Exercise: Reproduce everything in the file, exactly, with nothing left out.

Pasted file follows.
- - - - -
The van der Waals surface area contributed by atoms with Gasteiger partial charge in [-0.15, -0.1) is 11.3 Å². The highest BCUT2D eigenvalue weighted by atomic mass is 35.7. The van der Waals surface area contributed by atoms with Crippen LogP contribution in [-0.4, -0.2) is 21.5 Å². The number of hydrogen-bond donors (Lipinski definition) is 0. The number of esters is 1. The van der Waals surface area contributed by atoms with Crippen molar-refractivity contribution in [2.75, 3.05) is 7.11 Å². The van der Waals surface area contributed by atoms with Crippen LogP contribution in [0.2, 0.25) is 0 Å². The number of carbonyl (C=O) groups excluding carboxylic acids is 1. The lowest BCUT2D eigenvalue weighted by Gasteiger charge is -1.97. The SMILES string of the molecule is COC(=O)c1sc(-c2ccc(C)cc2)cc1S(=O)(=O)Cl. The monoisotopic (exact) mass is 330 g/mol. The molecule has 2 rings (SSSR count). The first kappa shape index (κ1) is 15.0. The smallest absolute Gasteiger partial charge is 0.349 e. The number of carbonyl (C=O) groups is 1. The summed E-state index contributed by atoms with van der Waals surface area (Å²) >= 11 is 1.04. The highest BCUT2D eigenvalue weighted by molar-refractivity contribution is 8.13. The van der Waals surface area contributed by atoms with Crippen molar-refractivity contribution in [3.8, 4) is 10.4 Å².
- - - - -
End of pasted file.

The van der Waals surface area contributed by atoms with Gasteiger partial charge in [-0.15, -0.1) is 11.3 Å². The highest BCUT2D eigenvalue weighted by atomic mass is 35.7. The van der Waals surface area contributed by atoms with Crippen LogP contribution in [-0.4, -0.2) is 21.5 Å². The number of hydrogen-bond donors (Lipinski definition) is 0. The number of esters is 1. The van der Waals surface area contributed by atoms with Crippen molar-refractivity contribution in [2.75, 3.05) is 7.11 Å². The van der Waals surface area contributed by atoms with Crippen LogP contribution in [0.2, 0.25) is 0 Å². The number of carbonyl (C=O) groups excluding carboxylic acids is 1. The lowest BCUT2D eigenvalue weighted by Gasteiger charge is -1.97. The SMILES string of the molecule is COC(=O)c1sc(-c2ccc(C)cc2)cc1S(=O)(=O)Cl. The monoisotopic (exact) mass is 330 g/mol. The molecule has 2 rings (SSSR count). The first kappa shape index (κ1) is 15.0. The smallest absolute Gasteiger partial charge is 0.349 e. The number of carbonyl (C=O) groups is 1. The summed E-state index contributed by atoms with van der Waals surface area (Å²) >= 11 is 1.04. The highest BCUT2D eigenvalue weighted by molar-refractivity contribution is 8.13. The van der Waals surface area contributed by atoms with Crippen molar-refractivity contribution in [3.8, 4) is 10.4 Å².